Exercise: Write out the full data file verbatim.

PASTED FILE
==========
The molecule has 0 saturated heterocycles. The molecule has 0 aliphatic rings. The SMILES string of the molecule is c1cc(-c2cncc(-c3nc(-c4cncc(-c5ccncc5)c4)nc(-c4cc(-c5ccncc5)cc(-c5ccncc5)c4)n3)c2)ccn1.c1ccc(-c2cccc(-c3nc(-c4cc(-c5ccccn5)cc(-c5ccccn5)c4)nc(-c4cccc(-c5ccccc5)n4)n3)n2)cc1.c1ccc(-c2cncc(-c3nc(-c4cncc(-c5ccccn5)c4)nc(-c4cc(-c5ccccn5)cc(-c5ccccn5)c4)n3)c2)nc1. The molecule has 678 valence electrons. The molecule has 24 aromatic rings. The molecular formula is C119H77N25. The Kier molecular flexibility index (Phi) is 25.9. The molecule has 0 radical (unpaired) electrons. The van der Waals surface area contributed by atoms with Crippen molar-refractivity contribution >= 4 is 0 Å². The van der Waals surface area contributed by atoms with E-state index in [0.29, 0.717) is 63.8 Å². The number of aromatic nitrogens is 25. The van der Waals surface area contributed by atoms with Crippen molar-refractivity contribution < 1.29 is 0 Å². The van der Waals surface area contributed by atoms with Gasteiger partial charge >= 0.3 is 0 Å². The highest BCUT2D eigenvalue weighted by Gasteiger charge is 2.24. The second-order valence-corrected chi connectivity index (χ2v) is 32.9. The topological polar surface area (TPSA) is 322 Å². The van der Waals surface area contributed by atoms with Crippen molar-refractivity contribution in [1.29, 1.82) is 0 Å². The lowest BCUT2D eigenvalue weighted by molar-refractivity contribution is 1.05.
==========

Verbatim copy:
The molecule has 0 saturated heterocycles. The molecule has 0 aliphatic rings. The SMILES string of the molecule is c1cc(-c2cncc(-c3nc(-c4cncc(-c5ccncc5)c4)nc(-c4cc(-c5ccncc5)cc(-c5ccncc5)c4)n3)c2)ccn1.c1ccc(-c2cccc(-c3nc(-c4cc(-c5ccccn5)cc(-c5ccccn5)c4)nc(-c4cccc(-c5ccccc5)n4)n3)n2)cc1.c1ccc(-c2cncc(-c3nc(-c4cncc(-c5ccccn5)c4)nc(-c4cc(-c5ccccn5)cc(-c5ccccn5)c4)n3)c2)nc1. The molecule has 678 valence electrons. The molecule has 24 aromatic rings. The molecular formula is C119H77N25. The Kier molecular flexibility index (Phi) is 25.9. The molecule has 0 radical (unpaired) electrons. The van der Waals surface area contributed by atoms with Crippen molar-refractivity contribution >= 4 is 0 Å². The van der Waals surface area contributed by atoms with E-state index in [0.29, 0.717) is 63.8 Å². The number of aromatic nitrogens is 25. The van der Waals surface area contributed by atoms with Crippen molar-refractivity contribution < 1.29 is 0 Å². The van der Waals surface area contributed by atoms with Gasteiger partial charge >= 0.3 is 0 Å². The highest BCUT2D eigenvalue weighted by Gasteiger charge is 2.24. The second-order valence-corrected chi connectivity index (χ2v) is 32.9. The topological polar surface area (TPSA) is 322 Å². The van der Waals surface area contributed by atoms with Crippen molar-refractivity contribution in [1.29, 1.82) is 0 Å². The lowest BCUT2D eigenvalue weighted by molar-refractivity contribution is 1.05.